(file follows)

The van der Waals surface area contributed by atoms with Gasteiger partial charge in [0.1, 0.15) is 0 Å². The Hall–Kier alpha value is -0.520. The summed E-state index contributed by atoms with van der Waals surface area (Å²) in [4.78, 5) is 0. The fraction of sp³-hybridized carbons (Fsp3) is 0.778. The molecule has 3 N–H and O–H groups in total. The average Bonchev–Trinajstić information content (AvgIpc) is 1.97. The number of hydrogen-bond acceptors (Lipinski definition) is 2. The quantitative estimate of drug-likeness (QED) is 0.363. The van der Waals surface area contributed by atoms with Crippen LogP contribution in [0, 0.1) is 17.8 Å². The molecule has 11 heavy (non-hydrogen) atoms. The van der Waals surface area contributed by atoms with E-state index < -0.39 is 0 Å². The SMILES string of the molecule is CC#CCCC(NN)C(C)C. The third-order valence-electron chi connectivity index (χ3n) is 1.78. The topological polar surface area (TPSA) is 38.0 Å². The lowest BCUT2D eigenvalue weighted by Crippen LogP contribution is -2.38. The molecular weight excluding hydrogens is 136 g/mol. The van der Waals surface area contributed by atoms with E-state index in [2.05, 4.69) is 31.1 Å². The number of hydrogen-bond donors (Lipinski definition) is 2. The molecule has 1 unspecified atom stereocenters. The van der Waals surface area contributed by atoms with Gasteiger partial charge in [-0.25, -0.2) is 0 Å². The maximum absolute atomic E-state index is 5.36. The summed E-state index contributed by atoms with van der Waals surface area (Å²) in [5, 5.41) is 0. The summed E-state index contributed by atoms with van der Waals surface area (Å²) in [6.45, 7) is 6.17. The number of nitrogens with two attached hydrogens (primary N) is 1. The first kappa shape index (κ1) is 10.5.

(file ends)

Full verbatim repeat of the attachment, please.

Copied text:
The van der Waals surface area contributed by atoms with Gasteiger partial charge in [0.1, 0.15) is 0 Å². The Hall–Kier alpha value is -0.520. The summed E-state index contributed by atoms with van der Waals surface area (Å²) in [4.78, 5) is 0. The fraction of sp³-hybridized carbons (Fsp3) is 0.778. The molecule has 3 N–H and O–H groups in total. The average Bonchev–Trinajstić information content (AvgIpc) is 1.97. The number of hydrogen-bond acceptors (Lipinski definition) is 2. The quantitative estimate of drug-likeness (QED) is 0.363. The van der Waals surface area contributed by atoms with Crippen LogP contribution in [0, 0.1) is 17.8 Å². The molecule has 11 heavy (non-hydrogen) atoms. The van der Waals surface area contributed by atoms with E-state index < -0.39 is 0 Å². The SMILES string of the molecule is CC#CCCC(NN)C(C)C. The third-order valence-electron chi connectivity index (χ3n) is 1.78. The topological polar surface area (TPSA) is 38.0 Å². The lowest BCUT2D eigenvalue weighted by Crippen LogP contribution is -2.38. The molecular weight excluding hydrogens is 136 g/mol. The van der Waals surface area contributed by atoms with E-state index in [2.05, 4.69) is 31.1 Å². The number of hydrogen-bond donors (Lipinski definition) is 2. The molecule has 1 unspecified atom stereocenters. The van der Waals surface area contributed by atoms with Gasteiger partial charge in [-0.25, -0.2) is 0 Å². The maximum absolute atomic E-state index is 5.36. The summed E-state index contributed by atoms with van der Waals surface area (Å²) in [5, 5.41) is 0. The summed E-state index contributed by atoms with van der Waals surface area (Å²) in [6.45, 7) is 6.17. The number of nitrogens with two attached hydrogens (primary N) is 1. The first kappa shape index (κ1) is 10.5.